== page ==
PITTSBURGH, PA – Payday Report has recently discovered that Steve Irwin, who is locked in a tough three-way primary for Pittsburgh’s open Congressional seat, served as a partner at the anti-union “union-avoidance” law firm Leech Tishman.
For at least a decade, Irwin oversaw the Labor & Employment division at Leech Tishman, a law firm that states they provide “union avoidance” services, a common euphemism for what union organizers label “union-busting.”
The revelation of Irwin’s role running a law firm division specializing in “union avoidance” comes as the Pittsburgh-based Allegheny-Fayette Central Labor Council meets tonight to discuss who to endorse in the Congressional race.
In 2015, Irwin successfully worked with Leech Tishman to defeat a Pittsburgh City Council bill that would have guaranteed paid sick leave to low-wage workers.
For a July 2015 debate about whether to pass paid sick leave, Irwin solicited small business owners to express their concern about the law’s impact, according to a 2015 article on Leech Tishman’s website.
After a four-year court battle that went all the way to the Pennsylvania Supreme Court, the law, which passed Pittsburgh City Council in 2015, was finally enacted in 2020.
It’s possible this news could also prevent Irwin from gaining the endorsement of the local AFL-CIO, which could give Irwin a significant boost both in terms of financial support as well as grassroots support from organized labor.
Irwin is currently locked in a national-watched three-way primary against Black socialist State Representative Summer Lee and Pitt law Professor Jerry Dickinson, who is also Black.
While no polling has been done in the race, Irwin is leading in fundraising. In the last quarter, Irwin raised $337,980.84 while Summer Lee raised $272,512.02; Jerry Dickinson raised $120,108.97
In addition, Irwin, the former Jewish head of Pittsburgh’s Anti-Defamation League, has received the endorsement from the corporate-backed Democratic Majority for Israel PAC. The Super PAC spent over $2 million defeating progressive icon Nina Turner in a nearby Cleveland congressional special election primary in 2021.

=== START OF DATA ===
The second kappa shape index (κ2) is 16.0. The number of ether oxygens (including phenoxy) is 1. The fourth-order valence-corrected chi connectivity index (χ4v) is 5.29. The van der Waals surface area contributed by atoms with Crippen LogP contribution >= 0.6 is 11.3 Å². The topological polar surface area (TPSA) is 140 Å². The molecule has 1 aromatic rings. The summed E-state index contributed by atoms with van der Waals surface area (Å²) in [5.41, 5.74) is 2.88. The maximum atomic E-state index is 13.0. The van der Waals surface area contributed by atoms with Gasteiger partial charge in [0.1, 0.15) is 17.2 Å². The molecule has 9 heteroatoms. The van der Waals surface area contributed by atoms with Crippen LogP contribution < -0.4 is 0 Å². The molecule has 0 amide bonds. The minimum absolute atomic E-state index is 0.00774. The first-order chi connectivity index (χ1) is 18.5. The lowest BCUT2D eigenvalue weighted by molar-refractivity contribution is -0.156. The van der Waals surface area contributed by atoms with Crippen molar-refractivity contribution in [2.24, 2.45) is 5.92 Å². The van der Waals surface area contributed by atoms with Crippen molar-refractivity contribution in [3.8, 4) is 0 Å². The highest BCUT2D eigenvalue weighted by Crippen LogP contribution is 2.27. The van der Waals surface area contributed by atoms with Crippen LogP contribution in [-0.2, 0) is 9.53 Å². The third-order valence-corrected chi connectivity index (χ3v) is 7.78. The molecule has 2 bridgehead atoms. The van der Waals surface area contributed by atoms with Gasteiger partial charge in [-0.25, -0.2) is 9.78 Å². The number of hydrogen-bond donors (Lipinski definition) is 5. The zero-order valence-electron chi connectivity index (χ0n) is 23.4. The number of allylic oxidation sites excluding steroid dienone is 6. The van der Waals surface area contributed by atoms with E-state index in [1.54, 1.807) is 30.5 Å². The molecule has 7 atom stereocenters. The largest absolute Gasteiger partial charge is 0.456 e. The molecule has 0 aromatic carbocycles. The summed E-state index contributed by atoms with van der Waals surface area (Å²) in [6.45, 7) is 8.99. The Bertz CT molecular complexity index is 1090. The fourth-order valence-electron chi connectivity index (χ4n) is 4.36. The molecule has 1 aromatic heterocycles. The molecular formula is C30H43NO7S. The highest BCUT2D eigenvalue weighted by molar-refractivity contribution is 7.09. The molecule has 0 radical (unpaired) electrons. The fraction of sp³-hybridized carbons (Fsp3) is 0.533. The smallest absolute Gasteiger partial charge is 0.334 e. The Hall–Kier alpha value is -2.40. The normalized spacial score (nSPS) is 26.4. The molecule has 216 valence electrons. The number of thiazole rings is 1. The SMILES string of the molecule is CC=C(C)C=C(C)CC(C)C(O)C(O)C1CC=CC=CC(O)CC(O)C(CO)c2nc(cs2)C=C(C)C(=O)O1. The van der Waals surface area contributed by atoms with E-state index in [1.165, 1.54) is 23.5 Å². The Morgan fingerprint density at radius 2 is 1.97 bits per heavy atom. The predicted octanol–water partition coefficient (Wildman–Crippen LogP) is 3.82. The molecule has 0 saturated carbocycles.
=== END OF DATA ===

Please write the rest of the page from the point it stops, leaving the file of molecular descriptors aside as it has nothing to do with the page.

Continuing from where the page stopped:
Unlike Irwin, Lee’s campaign has relied greatly on their grassroots strength and announced that they had gathered 7,135 signatures to get on the ballot. Irwin’s campaign gathered approximately 2,000 signatures; Dickinson did not disclose the number of petition signatures they gathered.
On Thursday, Lee’s campaign and Irwin’s campaign traded high-profile endorsements. Senator Bernie Sanders endorsed Summer Lee, while Irwin received the endorsement of retiring Congressman Mike Doyle and Allegheny County Executive Richard Fitzgerald.
It’s possible that the local AFL-CIO could endorse Irwin as they have bitterly opposed Summer Lee for years, primarily because of her opposition to fracking, which local unions favor.
In the 2020 primary for State Representative, Lee was the only incumbent State Representative that the AFL-CIO opposed for re-election, with many unions spending heavily against the former labor organizer.
Already, SEIU, United Electrical (UE), and the UFCW have endorsed Summer Lee, a former organizer with the Fight for $15 in Pittsburgh. The unions are the only ones that have endorsed in the congressional race so far.
Still, Irwin’s background as a partner at the law firm that worked against unions and advocacy against paid sick leave could make it more challenging for him to win the local AFL-CIO’s endorsement.
After being appointed by Governor Ed Rendell in the early 2000s, Irwin served in the firm’s government relations division to lead Pennsylvania’s Banking and Securities Commission.
Irwin did not return a request for comment about his work on the paid sick leave when reached late Thursday night. Payday Report will update this story when we receive a comment from Irwin.
The Allegheny-Fayette Central Labor Council declined to comment as the Council is meeting tonight to decide on an endorsement.
Payday Report will update as we learn more.
(Full Disclosure: State Representative Summer Lee and I attended Woodland Hills High School together in the early 2000s.)